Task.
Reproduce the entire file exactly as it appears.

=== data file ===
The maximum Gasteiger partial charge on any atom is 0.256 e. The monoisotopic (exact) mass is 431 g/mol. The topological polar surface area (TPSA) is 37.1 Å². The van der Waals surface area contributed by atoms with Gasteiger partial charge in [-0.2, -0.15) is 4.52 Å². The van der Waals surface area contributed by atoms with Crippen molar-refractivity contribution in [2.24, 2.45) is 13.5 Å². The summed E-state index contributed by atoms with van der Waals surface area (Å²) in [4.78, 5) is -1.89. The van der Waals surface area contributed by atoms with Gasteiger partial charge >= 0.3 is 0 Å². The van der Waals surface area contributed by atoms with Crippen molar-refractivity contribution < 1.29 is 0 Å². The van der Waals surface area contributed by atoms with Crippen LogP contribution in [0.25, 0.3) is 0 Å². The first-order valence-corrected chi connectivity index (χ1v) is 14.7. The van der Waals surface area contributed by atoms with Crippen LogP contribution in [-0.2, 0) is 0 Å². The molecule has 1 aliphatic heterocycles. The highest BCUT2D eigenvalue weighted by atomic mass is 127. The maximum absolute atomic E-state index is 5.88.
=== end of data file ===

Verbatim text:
The maximum Gasteiger partial charge on any atom is 0.256 e. The monoisotopic (exact) mass is 431 g/mol. The topological polar surface area (TPSA) is 37.1 Å². The van der Waals surface area contributed by atoms with Gasteiger partial charge in [-0.2, -0.15) is 4.52 Å². The van der Waals surface area contributed by atoms with Crippen molar-refractivity contribution in [2.24, 2.45) is 13.5 Å². The summed E-state index contributed by atoms with van der Waals surface area (Å²) in [4.78, 5) is -1.89. The van der Waals surface area contributed by atoms with Gasteiger partial charge >= 0.3 is 0 Å². The van der Waals surface area contributed by atoms with Crippen molar-refractivity contribution < 1.29 is 0 Å². The van der Waals surface area contributed by atoms with Crippen LogP contribution in [0.25, 0.3) is 0 Å². The first-order valence-corrected chi connectivity index (χ1v) is 14.7. The van der Waals surface area contributed by atoms with Crippen LogP contribution in [-0.2, 0) is 0 Å². The molecule has 1 aliphatic heterocycles. The highest BCUT2D eigenvalue weighted by atomic mass is 127. The maximum absolute atomic E-state index is 5.88.